Domestic Abuse Intervention Project

Our station's Taking Action Against Domestic Violence campaign is now in its 4 th year.

Over time, our research has brought us to the doorstep of abuse victims, advocates, and even former abusers.

While our focus is mainly on victims and local resources to help them – in recent weeks we've heard from a growing number of viewers asking "What about abusers? What's out there to help them?"

Matt and Susan McMillan are uniquely qualified to answer that. Susan is a former victim of abuse. She met her current husband when he was assigned by the State Attorney's Office  to prosecute her batterer 22 years ago.

Since then, Susan and Matt have devoted more than two decades of their lives to teaching batterers how to stop the cycle of violence.

Their Domestic Abuse Intervention Project (DAIP) is Florida's first certified batterers' intervention program.  While the couple works with both male and female batterers, I'd like to focus on their Men's Work program.

Susan McMillan, a licensed mental health counselor and certified addictions professional, points out that victims of abuse are more likely to come forward if their abuser will be facing a "help program", not just jail time.

Enter the McMillans, who point to research which shows that two-thirds of men who complete a Duluth style program, such as the one they operate, remain non-violent at five years out.

Fewer than one percent of abusers who have graduated from their program have been ordered to repeat the classes for new offenses, although she cautions there are no guarantees.

"This is behavior that has been entrenched in their lifestyle for 20, 30 years. So if we can help two thirds of them, that translates to thousands of families which are safer," says McMillan.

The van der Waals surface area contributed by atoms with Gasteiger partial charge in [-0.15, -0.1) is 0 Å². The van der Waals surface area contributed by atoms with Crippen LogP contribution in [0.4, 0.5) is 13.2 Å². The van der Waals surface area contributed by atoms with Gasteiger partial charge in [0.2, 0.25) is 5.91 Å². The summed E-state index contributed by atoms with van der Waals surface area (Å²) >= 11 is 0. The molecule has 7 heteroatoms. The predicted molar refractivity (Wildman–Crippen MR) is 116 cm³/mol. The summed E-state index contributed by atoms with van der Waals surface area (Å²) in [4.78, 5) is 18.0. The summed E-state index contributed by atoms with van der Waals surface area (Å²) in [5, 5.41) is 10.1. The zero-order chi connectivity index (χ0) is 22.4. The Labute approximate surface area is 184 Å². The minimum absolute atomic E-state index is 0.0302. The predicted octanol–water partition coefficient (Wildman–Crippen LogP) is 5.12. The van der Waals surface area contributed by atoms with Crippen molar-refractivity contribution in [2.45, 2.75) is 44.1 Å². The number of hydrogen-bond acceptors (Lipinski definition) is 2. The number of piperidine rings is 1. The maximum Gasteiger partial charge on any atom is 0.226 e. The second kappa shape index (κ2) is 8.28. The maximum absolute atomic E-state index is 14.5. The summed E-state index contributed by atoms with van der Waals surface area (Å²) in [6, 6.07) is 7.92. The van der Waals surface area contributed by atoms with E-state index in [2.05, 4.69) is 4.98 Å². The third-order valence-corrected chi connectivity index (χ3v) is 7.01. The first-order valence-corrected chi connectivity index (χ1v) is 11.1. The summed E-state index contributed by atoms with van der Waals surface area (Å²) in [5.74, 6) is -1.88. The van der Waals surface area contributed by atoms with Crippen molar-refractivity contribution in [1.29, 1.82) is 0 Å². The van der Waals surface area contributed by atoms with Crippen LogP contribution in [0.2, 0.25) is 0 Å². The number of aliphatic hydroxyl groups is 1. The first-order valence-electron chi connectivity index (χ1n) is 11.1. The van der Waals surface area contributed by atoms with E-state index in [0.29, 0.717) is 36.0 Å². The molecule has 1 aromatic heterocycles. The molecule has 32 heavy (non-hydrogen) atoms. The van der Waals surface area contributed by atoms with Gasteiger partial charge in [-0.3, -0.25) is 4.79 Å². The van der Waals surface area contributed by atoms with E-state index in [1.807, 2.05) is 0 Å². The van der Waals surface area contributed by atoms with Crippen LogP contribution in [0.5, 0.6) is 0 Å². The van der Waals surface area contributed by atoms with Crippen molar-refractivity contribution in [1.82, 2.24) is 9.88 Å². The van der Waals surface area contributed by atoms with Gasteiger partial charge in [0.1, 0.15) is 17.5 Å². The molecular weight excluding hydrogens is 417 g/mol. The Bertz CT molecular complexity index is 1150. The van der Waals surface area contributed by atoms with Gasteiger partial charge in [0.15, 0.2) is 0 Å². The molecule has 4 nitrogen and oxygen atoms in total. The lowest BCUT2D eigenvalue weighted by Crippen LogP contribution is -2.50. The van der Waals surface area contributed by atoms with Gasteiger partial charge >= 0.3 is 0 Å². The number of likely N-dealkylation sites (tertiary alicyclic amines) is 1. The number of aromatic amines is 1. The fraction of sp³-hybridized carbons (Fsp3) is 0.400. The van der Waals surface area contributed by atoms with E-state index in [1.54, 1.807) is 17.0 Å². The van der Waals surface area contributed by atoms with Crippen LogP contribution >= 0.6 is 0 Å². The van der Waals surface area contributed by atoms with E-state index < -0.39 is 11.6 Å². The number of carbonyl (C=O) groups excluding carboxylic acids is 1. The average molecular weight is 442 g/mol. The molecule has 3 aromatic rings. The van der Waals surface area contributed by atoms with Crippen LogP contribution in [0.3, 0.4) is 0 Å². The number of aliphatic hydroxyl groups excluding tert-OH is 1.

The participants are court-ordered to attend the 29-week course and meet at least once a week. And there are the occasional cases where the batterer has enrolled voluntarily.

"We believe that an underlying belief system is behind the abuse," says McMillan.

"So we challenge their belief system about what men's and women's roles are. Since  abuse is learned, it can be unlearned...We have to teach people new behavior. Battering is quite different for a mental health problem. Many abusers learn their tactics from their parents. Their fathers abused their mothers or abused them…Also, society (Hollywood, video games, magazines) glorifies violence and objectifies women," says McMillan.

DAIP and Men"s Work students are required to complete homework assignments, watch videos of abuse victims in counseling, and engage in role-playing exercises reinforcing non-violent behavior.

Homework assignments are painfully introspective. Batterers must examine their behaviors and identify how they control/manipulate their partner and explain what feelings motivate them to do it.

The last step is designed to make the batterer accept responsibility for their actions, rather than place blame on the victim.

With the help of counselors and role-playing, the batterer learns non-violent behavior. 


DAIP and Men's Work students who drop out or don't complete the assignments can be ordered to jail or ordered to repeat the program.

"Battering is about power and control. Other therapies such as anger management or psychotherapy ignore power and control, and remove the responsibility from the abuser," says McMillan. "In our program, we show the men that  they are responsible for every move they make, and we teach them how to let go when they don't get their way."   

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